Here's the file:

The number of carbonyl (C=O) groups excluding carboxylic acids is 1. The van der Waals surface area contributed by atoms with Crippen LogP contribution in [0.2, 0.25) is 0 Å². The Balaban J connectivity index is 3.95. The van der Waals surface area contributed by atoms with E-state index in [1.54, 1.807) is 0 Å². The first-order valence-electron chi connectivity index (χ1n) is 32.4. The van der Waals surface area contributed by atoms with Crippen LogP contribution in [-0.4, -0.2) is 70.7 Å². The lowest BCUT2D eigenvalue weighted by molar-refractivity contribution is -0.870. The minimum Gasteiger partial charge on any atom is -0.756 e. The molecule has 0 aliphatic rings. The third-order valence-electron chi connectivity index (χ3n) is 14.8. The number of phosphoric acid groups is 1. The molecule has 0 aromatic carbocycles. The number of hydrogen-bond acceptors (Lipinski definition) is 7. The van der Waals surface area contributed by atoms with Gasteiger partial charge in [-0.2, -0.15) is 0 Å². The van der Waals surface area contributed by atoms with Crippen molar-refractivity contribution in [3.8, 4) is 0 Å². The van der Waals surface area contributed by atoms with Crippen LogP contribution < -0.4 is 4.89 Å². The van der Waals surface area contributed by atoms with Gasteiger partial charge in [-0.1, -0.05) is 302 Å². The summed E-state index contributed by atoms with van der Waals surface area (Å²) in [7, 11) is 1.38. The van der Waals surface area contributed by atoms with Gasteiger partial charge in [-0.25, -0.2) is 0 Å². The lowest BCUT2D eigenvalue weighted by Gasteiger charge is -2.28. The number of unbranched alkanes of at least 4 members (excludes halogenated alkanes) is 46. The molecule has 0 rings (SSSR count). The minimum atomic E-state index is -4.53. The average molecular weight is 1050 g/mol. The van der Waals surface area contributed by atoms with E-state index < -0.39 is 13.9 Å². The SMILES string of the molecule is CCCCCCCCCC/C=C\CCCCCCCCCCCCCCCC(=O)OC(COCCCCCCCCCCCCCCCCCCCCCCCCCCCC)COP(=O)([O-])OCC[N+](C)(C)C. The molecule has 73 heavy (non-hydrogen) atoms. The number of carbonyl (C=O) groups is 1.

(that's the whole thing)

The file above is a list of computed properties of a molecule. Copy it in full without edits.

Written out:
The number of carbonyl (C=O) groups excluding carboxylic acids is 1. The van der Waals surface area contributed by atoms with Crippen LogP contribution in [0.2, 0.25) is 0 Å². The Balaban J connectivity index is 3.95. The van der Waals surface area contributed by atoms with E-state index in [1.54, 1.807) is 0 Å². The first-order valence-electron chi connectivity index (χ1n) is 32.4. The van der Waals surface area contributed by atoms with Crippen LogP contribution in [-0.4, -0.2) is 70.7 Å². The lowest BCUT2D eigenvalue weighted by molar-refractivity contribution is -0.870. The minimum Gasteiger partial charge on any atom is -0.756 e. The molecule has 0 aliphatic rings. The third-order valence-electron chi connectivity index (χ3n) is 14.8. The number of phosphoric acid groups is 1. The molecule has 0 aromatic carbocycles. The number of hydrogen-bond acceptors (Lipinski definition) is 7. The van der Waals surface area contributed by atoms with Gasteiger partial charge in [-0.2, -0.15) is 0 Å². The van der Waals surface area contributed by atoms with Crippen molar-refractivity contribution in [3.8, 4) is 0 Å². The van der Waals surface area contributed by atoms with Crippen LogP contribution < -0.4 is 4.89 Å². The van der Waals surface area contributed by atoms with Gasteiger partial charge in [-0.1, -0.05) is 302 Å². The summed E-state index contributed by atoms with van der Waals surface area (Å²) in [7, 11) is 1.38. The van der Waals surface area contributed by atoms with Gasteiger partial charge in [-0.25, -0.2) is 0 Å². The lowest BCUT2D eigenvalue weighted by Gasteiger charge is -2.28. The number of unbranched alkanes of at least 4 members (excludes halogenated alkanes) is 46. The molecule has 0 rings (SSSR count). The minimum atomic E-state index is -4.53. The average molecular weight is 1050 g/mol. The van der Waals surface area contributed by atoms with E-state index < -0.39 is 13.9 Å². The SMILES string of the molecule is CCCCCCCCCC/C=C\CCCCCCCCCCCCCCCC(=O)OC(COCCCCCCCCCCCCCCCCCCCCCCCCCCCC)COP(=O)([O-])OCC[N+](C)(C)C. The molecule has 73 heavy (non-hydrogen) atoms. The number of carbonyl (C=O) groups is 1.